The Apprentice reviewed by a career coach: Harpreet and her cake empire had substance and the icing on top

Harpreet Kaur and her cake empire had both substance and the icing on top, writes career coach Corinne Mills

This week was the final candidate showdown as another season closes on The Apprentice.

For months, they’ve lived in Lord Sugar’s business kingdom, a land where winners are required to sacrifice family, bullying is encouraged, blagging is admired and the pandemic seems non-existent, even though it must have been filmed before the relaxation of most social distancing rules.

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While we’ve all been dressed in elasticated trousers for the last 2 years, every week the girls wore high heels and spanx-lined smart dresses with coiffured hair and eyebrows.

The guys always dressed in suits and ties. It had a distinctly retro vibe in look, feel and attitudes.

‘A meticulously well thought through concept’

The finalists of the latest series of the BBC programme The Apprentice, Harpreet Kaur and Kathryn Burn with Lord Sugar (PA)

The two finalists, Harpreet Kaur and Kathryn Burns supposedly had only 3 days to prepare their business pitch.

However, Harpreet who’s been running her business for 5 years, clearly eats, sleeps and breathes her business. She may have asked her colleagues for input but we all knew that was just for show.

Discussing branding, she ignored Navid Sole’s brilliantly accurate suggestion of “Hyper-joy” for her sweet treats, before settling on “Oh so Yum!”. It may have had some odd echoes of “Yo Sushi” but somehow the words seemed to sit very comfortably on the tongue, just like her cakes.

When the expert panel warned that dessert deliveries may be a saturated market – a pun surely intended, she said that she was already running a successful business against competitors with six figure profits. This was a meticulously well thought through concept for a dessert café and gift delivery service. She and her cake empire had both substance and the icing on top.

‘She liked the logo so that was all that mattered’

Kathryn Burn and Harpreet Kaur of The Apprentice on the concourse at Liverpool Street Station in London

Meanwhile, her competitor Kathryn’s matching pyjamas idea certainly had legs, lots of them, both animals and human, but by contrast with Harpreet she seemed half-hearted. Perhaps if she too had been willing to sacrifice a loved one we might have believed her more.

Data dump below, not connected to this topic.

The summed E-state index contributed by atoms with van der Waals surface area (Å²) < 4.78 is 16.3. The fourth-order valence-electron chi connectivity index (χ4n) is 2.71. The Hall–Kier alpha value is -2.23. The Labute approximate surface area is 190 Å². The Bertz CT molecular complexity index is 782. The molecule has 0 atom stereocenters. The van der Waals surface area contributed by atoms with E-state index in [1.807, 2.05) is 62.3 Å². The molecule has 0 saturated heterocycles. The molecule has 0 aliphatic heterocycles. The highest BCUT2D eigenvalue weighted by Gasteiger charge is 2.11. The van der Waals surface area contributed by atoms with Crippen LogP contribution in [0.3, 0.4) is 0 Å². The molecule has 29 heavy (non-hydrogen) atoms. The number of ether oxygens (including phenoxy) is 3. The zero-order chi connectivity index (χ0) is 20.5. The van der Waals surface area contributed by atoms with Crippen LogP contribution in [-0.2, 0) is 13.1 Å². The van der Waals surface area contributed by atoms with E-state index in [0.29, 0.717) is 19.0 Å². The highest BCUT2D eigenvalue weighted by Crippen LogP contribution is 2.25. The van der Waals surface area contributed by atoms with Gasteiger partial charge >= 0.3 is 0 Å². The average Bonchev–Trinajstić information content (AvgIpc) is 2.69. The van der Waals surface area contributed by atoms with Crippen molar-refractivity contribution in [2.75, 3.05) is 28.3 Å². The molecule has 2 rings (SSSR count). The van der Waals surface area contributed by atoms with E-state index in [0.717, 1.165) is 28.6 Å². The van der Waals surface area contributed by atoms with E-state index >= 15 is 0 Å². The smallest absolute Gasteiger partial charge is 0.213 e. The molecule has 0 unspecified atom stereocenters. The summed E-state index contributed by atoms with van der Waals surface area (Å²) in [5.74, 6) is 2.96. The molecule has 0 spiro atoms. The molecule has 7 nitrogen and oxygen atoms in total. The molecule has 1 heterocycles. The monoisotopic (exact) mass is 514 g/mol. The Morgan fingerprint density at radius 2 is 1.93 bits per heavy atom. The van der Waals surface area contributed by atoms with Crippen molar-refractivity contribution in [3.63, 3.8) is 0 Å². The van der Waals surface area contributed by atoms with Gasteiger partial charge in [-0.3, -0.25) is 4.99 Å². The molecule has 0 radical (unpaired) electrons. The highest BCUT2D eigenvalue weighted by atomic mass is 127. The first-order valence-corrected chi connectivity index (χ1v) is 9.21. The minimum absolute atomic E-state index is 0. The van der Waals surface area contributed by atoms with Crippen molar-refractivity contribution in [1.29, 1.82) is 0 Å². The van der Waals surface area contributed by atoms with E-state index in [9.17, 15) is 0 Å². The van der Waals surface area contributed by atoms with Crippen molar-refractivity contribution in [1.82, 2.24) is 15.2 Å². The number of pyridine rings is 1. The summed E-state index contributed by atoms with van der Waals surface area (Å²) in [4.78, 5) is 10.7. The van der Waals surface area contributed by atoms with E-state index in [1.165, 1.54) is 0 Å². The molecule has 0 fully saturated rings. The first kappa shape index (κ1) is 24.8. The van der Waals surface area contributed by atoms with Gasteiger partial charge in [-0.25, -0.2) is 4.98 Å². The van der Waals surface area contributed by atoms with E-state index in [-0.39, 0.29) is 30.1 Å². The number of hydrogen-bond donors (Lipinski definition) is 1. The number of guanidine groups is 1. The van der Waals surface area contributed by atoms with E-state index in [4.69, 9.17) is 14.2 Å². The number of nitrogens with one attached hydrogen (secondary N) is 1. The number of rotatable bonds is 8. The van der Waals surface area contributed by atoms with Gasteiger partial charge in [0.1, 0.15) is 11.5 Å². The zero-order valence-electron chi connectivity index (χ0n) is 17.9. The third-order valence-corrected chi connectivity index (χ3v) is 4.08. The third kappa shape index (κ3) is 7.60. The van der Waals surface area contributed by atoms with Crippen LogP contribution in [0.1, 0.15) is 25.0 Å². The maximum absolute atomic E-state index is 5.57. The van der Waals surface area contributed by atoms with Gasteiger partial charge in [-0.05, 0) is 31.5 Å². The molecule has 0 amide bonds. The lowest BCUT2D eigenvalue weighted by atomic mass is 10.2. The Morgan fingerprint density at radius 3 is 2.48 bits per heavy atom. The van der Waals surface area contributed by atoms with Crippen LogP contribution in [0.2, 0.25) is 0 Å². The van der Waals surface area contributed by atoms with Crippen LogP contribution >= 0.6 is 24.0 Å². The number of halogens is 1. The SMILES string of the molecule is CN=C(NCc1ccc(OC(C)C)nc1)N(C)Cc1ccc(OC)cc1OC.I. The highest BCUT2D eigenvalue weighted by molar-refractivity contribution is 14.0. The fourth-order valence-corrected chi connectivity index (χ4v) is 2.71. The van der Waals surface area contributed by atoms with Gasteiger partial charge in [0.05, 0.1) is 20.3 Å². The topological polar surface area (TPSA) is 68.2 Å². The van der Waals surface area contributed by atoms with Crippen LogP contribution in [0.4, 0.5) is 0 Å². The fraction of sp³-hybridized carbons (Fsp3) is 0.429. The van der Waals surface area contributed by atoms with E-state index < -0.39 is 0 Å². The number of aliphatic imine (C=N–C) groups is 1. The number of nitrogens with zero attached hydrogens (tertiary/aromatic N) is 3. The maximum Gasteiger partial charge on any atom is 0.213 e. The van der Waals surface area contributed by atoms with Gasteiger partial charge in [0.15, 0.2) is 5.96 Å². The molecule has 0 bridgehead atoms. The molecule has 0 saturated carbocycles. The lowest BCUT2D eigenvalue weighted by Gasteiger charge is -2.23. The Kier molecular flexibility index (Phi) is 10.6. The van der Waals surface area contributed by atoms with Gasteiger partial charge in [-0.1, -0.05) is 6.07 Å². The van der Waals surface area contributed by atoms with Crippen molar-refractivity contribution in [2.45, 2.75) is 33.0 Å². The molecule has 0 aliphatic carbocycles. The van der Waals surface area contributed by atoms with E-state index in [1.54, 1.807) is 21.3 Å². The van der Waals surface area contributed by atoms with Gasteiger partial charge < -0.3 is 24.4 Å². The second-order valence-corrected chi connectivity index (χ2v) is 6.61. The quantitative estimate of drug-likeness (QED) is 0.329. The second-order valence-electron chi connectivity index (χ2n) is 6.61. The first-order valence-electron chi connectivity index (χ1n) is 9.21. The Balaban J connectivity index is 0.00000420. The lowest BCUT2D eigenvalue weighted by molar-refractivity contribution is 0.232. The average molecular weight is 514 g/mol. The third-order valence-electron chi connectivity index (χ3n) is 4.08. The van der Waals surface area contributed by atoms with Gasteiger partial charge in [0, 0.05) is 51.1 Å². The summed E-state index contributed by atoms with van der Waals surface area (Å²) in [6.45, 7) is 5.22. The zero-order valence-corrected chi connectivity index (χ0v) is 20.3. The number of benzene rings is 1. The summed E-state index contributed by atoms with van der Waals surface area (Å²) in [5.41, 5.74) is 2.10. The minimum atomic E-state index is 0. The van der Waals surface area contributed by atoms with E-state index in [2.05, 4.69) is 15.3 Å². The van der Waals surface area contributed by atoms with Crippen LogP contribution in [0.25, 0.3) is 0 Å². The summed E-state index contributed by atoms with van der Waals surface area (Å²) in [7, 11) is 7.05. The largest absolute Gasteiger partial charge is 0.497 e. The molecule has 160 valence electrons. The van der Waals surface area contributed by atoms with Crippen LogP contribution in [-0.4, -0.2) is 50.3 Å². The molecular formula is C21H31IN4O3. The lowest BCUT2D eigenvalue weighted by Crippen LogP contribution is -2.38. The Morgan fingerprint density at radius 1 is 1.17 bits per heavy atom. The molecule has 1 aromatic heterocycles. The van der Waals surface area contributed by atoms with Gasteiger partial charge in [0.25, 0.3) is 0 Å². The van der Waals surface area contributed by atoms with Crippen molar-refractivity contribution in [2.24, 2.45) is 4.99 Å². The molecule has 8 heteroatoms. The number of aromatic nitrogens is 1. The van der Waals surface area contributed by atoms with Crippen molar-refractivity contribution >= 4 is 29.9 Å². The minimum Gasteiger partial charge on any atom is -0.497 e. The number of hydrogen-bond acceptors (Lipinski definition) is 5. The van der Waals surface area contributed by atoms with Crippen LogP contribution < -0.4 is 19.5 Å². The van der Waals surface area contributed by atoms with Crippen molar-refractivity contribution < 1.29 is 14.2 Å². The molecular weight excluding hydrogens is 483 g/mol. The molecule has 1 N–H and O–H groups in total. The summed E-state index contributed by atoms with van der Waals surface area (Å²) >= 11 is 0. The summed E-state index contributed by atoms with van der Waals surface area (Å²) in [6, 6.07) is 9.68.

Her colleague Harry Mahmood said that her branding logo looked like something from the Exorcist, demonic figures holding a child hostage. Others thought it looked like a charity logo, or a family planning advert – not quite the cutsie, warm, lovely-jubbly, instagrammable photo vibe she was going for.

But she seemed curiously unfussed at the feedback. She liked the logo so that was all that mattered.

Equally, when challenged by the lady from George from Asda, who presumably knows a thing or two about fast fashion, she was quite dismissive. Her newly-created jungle theme was still on trend she insisted because she followed high street fashion closely and after all it was in D & G’s last season.

Was it that Kathryn didn’t understand how much advance planning was needed for fashion and manufacturing or was it that she didn’t overly care that much?

Perhaps there was a clue in the candidates’ different responses to Lord Sugar’s question about how they would spend his £250k investment. You got the sense that Harpreet had already earmarked the spend and had cottoned onto the idea that franchising was the way to make it work.

Kathryn’s response was that she would spend it on marketing, particularly influencers. You could almost hear Lord Sugar’s wallet tighten in response. There was no way he would spend his hard earned cash on z-list celebrity endorsements. She really hadn’t thought this through.

‘Kathryn may much prefer to be an influencer’

Perhaps it also revealed where Kathryn’s business interests really lay. She’s not the only would-be entrepreneur excited by a glossy shop front who fails to appreciate the unglamorous behind that needs to sit behind the whole enterprise.

Planning, logistics, cost control, managing staff, suppliers, customers, problem-solving aren’t sexy or instagrammable but without them your business is sunk.

Kathryn may much prefer to be an influencer. All the glory and delegate the graft. Nice work if you can get it!

And she’s not the first Apprentice to try and use the series as a springboard for this purpose – most of them infamous, rather than famous. But in contrast to Harpreet’s serious commitment to her business, it felt like Kathryn was half-hearted by comparison. She’ll be successful elsewhere.

The right person won. Maybe we’ll see her sister on the next series.

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